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I never liked Embedded MATLAB much, precisely because of situations like what I'm about to ask :) In my experience, conversion to Embedded MATLAB often takes a lot more effort than simply re-writing the thing in C (when you know C and the MATLAB API well enough).

But oh well, I guess some things just can't be avoided.

Anyway, here's my problem. In Embedded MATLAB, as it is in R2010a, you can't do this:

for ii = <some range>

    parameter = <some string> 

    switch parameter

        case 'first_string'
            % do stuff

        case 'another_string_that''s_larger_than_first_string'
            % do other stuff
    end

    % ...continue here

end

where <some string> changes every iteration. This is because the length of the string parameter is variable, meaning that this definition of parameter is beyond Embedded Matlab's capabilities:

??? Non-constant expression or empty matrix. This expression must be constant because its value determines the size or class of some expression. The limitation to constant strings applies only for switches on strings, not switches on numbers.

Changing the switch to its more direct form

switch <some string> 
    ...
end

doesn't help of course:

??? Expected a numeric value. Found a mxArray

Even constraining the size of the string to a known constant length does not help:

parameter = char_array(ii, 1:4);  % <--- NOTE: length is 4 characters

switch parameter
    ...
end

but no luck:

??? Non-constant expression or empty matrix. This expression must be constant because its value determines the size or class of some expression. The limitation to constant strings applies only for switches on strings, not switches on numbers.

I see two ways out:

  1. Map all permissible strings to some numeric representation, and use a switch on the numbers
  2. Use strcmp(i) inside a huge if-elseif-elseif-...-else-end construct.

Both are equally ugly IMHO, with 2. perhaps being uglier (you'd need another extrinsic function, strcmp)...

So, is there any elegant way out of this?

share|improve this question
    
I guess padding the string with space to equal length would work? (It isn't the elegant solution you were looking for though.) –  user1884905 Jun 12 '13 at 9:48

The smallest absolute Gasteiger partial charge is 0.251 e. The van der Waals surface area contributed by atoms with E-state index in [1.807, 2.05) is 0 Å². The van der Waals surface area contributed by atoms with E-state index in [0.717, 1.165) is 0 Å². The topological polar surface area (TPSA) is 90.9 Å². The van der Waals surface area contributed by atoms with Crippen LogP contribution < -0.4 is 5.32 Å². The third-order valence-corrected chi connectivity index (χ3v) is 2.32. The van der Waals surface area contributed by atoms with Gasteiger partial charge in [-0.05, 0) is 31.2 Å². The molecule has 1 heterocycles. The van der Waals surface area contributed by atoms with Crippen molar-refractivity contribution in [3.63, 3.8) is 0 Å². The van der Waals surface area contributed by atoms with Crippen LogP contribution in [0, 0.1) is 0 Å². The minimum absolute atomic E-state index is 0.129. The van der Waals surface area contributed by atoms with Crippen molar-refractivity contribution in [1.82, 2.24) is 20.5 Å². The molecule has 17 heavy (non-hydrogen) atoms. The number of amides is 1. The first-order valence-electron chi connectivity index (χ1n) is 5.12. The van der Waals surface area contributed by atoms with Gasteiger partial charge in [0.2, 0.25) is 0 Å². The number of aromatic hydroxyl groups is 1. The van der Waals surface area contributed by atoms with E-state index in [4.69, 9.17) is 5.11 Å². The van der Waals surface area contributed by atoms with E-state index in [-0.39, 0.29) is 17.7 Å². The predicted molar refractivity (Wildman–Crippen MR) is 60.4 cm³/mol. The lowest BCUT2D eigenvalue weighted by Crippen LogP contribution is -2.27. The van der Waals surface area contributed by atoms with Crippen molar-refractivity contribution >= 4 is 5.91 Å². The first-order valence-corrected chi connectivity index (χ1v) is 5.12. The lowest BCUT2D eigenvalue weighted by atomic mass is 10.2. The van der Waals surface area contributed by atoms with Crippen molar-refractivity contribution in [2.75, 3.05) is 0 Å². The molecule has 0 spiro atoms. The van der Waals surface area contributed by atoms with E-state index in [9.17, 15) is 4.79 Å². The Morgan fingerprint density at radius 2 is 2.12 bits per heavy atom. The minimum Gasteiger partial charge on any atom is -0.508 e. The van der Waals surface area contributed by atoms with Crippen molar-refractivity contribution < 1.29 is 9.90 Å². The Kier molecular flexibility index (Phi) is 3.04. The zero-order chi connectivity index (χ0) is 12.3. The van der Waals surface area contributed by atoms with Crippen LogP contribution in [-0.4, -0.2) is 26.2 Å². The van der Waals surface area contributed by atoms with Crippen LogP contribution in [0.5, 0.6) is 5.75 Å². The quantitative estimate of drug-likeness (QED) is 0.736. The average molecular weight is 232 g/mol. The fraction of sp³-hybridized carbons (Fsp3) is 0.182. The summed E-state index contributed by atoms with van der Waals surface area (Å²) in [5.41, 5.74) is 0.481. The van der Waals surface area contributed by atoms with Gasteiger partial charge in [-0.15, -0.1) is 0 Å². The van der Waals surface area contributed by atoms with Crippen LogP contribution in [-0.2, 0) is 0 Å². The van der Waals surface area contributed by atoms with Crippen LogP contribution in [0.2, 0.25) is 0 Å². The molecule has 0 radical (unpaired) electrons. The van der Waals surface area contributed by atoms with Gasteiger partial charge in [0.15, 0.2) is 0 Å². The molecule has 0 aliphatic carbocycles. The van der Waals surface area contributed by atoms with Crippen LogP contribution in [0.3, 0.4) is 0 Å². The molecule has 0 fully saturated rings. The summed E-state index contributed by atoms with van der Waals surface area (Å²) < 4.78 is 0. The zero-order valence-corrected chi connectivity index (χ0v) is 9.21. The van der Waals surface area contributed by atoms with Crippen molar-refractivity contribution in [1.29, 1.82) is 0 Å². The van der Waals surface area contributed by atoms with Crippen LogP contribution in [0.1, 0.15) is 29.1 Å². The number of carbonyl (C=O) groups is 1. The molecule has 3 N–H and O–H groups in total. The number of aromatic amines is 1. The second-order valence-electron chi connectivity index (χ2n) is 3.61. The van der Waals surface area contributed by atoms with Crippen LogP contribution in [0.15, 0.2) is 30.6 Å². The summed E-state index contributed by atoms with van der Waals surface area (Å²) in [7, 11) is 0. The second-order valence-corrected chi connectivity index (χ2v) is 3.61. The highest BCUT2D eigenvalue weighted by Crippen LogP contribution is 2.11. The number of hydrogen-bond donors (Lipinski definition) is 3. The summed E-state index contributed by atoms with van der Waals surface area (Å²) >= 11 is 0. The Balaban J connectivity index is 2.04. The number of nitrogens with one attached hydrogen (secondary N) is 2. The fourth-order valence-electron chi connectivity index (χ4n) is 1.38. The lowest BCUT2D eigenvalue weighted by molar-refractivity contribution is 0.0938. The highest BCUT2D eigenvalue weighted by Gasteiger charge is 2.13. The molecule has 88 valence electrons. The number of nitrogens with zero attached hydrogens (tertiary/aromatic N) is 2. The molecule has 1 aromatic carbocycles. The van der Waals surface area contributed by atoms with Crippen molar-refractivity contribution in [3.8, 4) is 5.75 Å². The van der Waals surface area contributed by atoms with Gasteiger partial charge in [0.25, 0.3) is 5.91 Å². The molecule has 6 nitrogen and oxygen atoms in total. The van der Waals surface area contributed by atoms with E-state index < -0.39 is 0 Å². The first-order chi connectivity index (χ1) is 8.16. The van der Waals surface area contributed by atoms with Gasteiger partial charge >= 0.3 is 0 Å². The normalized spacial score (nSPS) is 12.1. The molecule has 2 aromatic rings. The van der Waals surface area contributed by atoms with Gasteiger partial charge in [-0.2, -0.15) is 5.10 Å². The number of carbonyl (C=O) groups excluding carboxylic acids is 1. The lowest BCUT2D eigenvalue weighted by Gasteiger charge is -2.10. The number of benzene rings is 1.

@user1884905: no, I tried that...in fact, in my real function the first 4 characters uniquely determine the strings, so I tried just using the first 4 characters; no luck, same error message. –  Rody Oldenhuis Jun 12 '13 at 10:02
    
Ah, I see. Too bad. –  user1884905 Jun 12 '13 at 11:16

1 Answer 1

up vote 1 down vote accepted

Unfortunately I don't know of any other method except the alternatives you mention.

To make things worse, MATLAB has no built-in char array to double scalar hash function. Hence, if you want to map strings to numbers then you need to provide a custom hash function.

Personally, I'd go with your second method. It's ugly but readable.

Since you say that you only need to consider the first 4 chars of each string, another option to map your strings to numbers is by explicit lookup:

function y = fcn(u)
%#codegen

    y = u;

    cases = [
        '1111'
        '2222'
        '3333'
    ];

    for i = 1 : 3
        switch i
            case 1                
                p = '1111a';
            case 2
                p = '2222bb';
            otherwise
                p = '3333ccc';
        end      

        for j = 1 : size(cases, 1)
            if isequal(cases(j, 1 : 4), p)
                switch j
                    case 1
                        y = y + 1;
                    case 2
                        y = y + 2;
                    case 3
                        y = y + 3;
                end
            end
        end        
    end
end

In my opinion this is not really readable and probably wastes a lot of time if you have a large number of strings. You may come up with something more performant, but I'd still consider this a hack.

share|improve this answer
    
Thanks, it's what I was afraid of. I solved it with the fugly if-elseif-...-else-end construct, which I thought was indeed the most readable alternative. Mapping strings to some arbitrary number felt a bit like forcing a Volkswagen Beetle into low Earth orbit...just slightly beyond its design constraints :) –  Rody Oldenhuis Jun 12 '13 at 14:06

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